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Introduction to the Forum

Marc Jason Gilbert

Engraving by Jerimiah Greenleaf (c. 1842). See note for guide to locales addressed in the Forum articles and map source and copyright information.1

     This issue's topical Forum is devoted to exploring world history processes at work in Southeast Asia, a region once neglected by world historians, who regarded as a mere crossroads between India and China. Though Indonesia has more Muslims than any other modern nation, historians have often overlooked the role Southeast Asian Islam has played in world history. Because many states in the region are considered small, some modern world historians have often shied away from them as subjects of world historical analysis.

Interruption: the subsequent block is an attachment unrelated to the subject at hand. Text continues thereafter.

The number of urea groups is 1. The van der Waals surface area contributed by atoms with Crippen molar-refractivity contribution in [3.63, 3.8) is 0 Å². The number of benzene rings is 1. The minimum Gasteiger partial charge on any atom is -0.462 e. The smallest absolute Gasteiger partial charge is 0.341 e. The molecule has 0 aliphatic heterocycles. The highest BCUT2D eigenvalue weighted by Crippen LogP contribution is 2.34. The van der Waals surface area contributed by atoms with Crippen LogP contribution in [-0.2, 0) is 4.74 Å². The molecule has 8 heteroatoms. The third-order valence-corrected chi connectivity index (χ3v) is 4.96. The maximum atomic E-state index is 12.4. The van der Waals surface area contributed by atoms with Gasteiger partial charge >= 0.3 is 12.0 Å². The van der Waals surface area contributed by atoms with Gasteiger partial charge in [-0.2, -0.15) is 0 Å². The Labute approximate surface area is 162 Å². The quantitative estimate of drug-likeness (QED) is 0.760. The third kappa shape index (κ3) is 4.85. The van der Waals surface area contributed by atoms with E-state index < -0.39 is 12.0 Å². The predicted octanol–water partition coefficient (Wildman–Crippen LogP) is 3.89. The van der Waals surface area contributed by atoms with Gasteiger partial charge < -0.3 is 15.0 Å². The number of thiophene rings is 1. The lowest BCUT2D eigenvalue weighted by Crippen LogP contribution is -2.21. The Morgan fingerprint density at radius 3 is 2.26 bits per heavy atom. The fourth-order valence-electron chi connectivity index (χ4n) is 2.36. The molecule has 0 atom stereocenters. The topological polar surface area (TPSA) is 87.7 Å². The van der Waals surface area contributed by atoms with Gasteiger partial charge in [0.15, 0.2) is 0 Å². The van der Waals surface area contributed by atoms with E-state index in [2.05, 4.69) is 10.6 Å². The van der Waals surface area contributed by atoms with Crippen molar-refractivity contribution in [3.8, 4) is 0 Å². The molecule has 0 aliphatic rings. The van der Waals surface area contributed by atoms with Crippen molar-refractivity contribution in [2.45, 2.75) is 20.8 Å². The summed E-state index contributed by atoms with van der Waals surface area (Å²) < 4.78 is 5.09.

More recently, the use of ground penetrating radar (LIDAR) has led to a re-appraisal of the region’s place in premodern history, while the diversity of its colonial experiences and resistance movements offer case studies that are expanding, that is, where they are not undermining, established theories of colonial, and post-colonial societies. Recognition of the trans-regional importance of the region’s diverse Muslim population has grown, as has the understanding of the power of local agency in determining its affairs from the earliest days of Western penetration to the present. The articles in this Forum identify this shift in interest and will, it is hoped, add to the growing understanding among world historians that Southeast Asia offers valuable opportunities to see world history processes at work, to develop new paradigms, and to discover new ways to share the human experience in the classroom.